For most people, Hirschsprung's disease is treated with surgery to bypass or remove the part of the colon that's lacking nerve cells. There are two ways this can be done: a pull-through surgery or an ostomy surgery.
In this procedure, the lining of the diseased part of the colon is stripped away. Then, the normal section is pulled through the colon from the inside and attached to the anus. This is usually done using minimally invasive (laparoscopic) methods, operating through the anus.
In children who are very ill, surgery might be done in two steps.
First, the abnormal portion of the colon is removed and the top, healthy portion of the colon is connected to an opening the surgeon creates in the child's abdomen. Stool then leaves the body through the opening into a bag that attaches to the end of the intestine that protrudes through the hole in the abdomen (stoma). This allows time for the lower part of the colon to heal.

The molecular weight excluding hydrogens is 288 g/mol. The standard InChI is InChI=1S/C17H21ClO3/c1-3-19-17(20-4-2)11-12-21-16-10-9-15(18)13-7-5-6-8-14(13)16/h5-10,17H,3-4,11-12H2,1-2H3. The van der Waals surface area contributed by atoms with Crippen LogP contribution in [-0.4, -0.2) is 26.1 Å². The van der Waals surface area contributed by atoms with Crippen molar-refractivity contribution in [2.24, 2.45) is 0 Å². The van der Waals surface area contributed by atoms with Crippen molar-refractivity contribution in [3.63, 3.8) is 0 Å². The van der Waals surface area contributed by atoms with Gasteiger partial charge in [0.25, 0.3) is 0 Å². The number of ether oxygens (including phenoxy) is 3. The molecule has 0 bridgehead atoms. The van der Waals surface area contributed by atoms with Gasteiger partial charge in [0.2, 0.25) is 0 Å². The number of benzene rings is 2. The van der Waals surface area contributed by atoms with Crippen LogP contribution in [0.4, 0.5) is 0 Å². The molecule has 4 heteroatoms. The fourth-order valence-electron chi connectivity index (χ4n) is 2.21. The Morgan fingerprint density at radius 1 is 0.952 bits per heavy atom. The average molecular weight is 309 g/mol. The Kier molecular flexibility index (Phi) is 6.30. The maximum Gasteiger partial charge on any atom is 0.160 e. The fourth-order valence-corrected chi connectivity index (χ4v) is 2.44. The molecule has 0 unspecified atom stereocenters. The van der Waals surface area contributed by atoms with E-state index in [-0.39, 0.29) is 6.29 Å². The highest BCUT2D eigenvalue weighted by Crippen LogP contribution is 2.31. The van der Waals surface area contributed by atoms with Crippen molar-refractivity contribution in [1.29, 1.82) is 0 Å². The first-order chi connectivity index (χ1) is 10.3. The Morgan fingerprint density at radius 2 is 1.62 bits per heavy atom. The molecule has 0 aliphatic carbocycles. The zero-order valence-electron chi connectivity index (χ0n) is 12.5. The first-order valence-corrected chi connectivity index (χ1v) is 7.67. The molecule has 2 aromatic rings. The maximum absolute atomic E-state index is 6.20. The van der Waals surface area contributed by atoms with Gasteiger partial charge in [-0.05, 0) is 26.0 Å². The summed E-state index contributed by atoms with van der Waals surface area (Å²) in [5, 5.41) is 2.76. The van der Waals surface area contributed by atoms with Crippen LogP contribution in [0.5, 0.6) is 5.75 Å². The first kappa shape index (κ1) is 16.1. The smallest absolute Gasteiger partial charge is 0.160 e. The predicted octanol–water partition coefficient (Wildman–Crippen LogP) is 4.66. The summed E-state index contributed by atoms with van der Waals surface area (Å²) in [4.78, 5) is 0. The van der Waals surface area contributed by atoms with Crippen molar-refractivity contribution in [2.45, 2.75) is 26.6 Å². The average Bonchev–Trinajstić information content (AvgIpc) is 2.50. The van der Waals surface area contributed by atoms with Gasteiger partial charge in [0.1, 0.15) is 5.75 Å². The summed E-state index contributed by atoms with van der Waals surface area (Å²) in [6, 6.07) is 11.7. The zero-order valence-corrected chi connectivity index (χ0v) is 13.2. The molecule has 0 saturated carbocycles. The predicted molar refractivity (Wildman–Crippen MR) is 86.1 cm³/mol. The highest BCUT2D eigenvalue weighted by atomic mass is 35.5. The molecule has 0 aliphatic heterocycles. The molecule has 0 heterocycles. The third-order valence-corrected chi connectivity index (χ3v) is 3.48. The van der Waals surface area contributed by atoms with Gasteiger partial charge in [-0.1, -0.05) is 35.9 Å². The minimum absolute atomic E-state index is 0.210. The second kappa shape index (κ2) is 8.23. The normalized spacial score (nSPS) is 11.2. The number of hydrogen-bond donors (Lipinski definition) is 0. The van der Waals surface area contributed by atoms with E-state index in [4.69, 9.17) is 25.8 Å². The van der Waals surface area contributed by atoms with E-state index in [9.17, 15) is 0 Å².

Once the colon has had time to heal, a second procedure is done to close the stoma and connect the healthy portion of the intestine to the rectum or anus.
Results of surgery
After surgery, most children are able to pass stool through the anus.
Possible complications that may improve with time include:
- Leaking stool (fecal incontinence)
- Delays in toilet training
Children also continue to be at risk of developing a bowel infection (enterocolitis) after surgery, especially in the first year. Call the doctor immediately if any of the signs and symptoms of enterocolitis occur, such as:
- Bleeding from the rectum
- Swollen abdomen